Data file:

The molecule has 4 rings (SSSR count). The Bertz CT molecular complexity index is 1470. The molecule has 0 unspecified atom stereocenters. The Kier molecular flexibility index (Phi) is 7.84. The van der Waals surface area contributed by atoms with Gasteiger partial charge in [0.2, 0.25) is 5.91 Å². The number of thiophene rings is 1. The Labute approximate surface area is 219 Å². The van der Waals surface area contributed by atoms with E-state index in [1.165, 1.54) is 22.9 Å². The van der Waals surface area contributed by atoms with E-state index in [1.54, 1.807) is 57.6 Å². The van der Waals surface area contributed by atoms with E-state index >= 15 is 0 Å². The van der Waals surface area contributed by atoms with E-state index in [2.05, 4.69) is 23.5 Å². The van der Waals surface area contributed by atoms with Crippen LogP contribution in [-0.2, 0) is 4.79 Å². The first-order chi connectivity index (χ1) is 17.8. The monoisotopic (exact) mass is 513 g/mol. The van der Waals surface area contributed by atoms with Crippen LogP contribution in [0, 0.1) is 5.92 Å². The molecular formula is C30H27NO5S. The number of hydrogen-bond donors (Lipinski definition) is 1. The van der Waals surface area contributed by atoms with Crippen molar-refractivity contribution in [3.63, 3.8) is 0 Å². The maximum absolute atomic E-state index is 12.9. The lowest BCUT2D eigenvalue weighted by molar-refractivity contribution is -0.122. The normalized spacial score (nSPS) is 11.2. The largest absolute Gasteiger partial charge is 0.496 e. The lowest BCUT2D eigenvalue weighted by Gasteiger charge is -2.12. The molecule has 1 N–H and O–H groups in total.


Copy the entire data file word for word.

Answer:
The molecule has 4 rings (SSSR count). The Bertz CT molecular complexity index is 1470. The molecule has 0 unspecified atom stereocenters. The Kier molecular flexibility index (Phi) is 7.84. The van der Waals surface area contributed by atoms with Gasteiger partial charge in [0.2, 0.25) is 5.91 Å². The number of thiophene rings is 1. The Labute approximate surface area is 219 Å². The van der Waals surface area contributed by atoms with E-state index in [1.165, 1.54) is 22.9 Å². The van der Waals surface area contributed by atoms with E-state index in [1.54, 1.807) is 57.6 Å². The van der Waals surface area contributed by atoms with E-state index >= 15 is 0 Å². The van der Waals surface area contributed by atoms with E-state index in [2.05, 4.69) is 23.5 Å². The van der Waals surface area contributed by atoms with Crippen LogP contribution in [-0.2, 0) is 4.79 Å². The first-order chi connectivity index (χ1) is 17.8. The monoisotopic (exact) mass is 513 g/mol. The van der Waals surface area contributed by atoms with Crippen LogP contribution in [0, 0.1) is 5.92 Å². The molecular formula is C30H27NO5S. The number of hydrogen-bond donors (Lipinski definition) is 1. The van der Waals surface area contributed by atoms with Crippen molar-refractivity contribution in [3.63, 3.8) is 0 Å². The maximum absolute atomic E-state index is 12.9. The lowest BCUT2D eigenvalue weighted by molar-refractivity contribution is -0.122. The normalized spacial score (nSPS) is 11.2. The largest absolute Gasteiger partial charge is 0.496 e. The lowest BCUT2D eigenvalue weighted by Gasteiger charge is -2.12. The molecule has 1 N–H and O–H groups in total.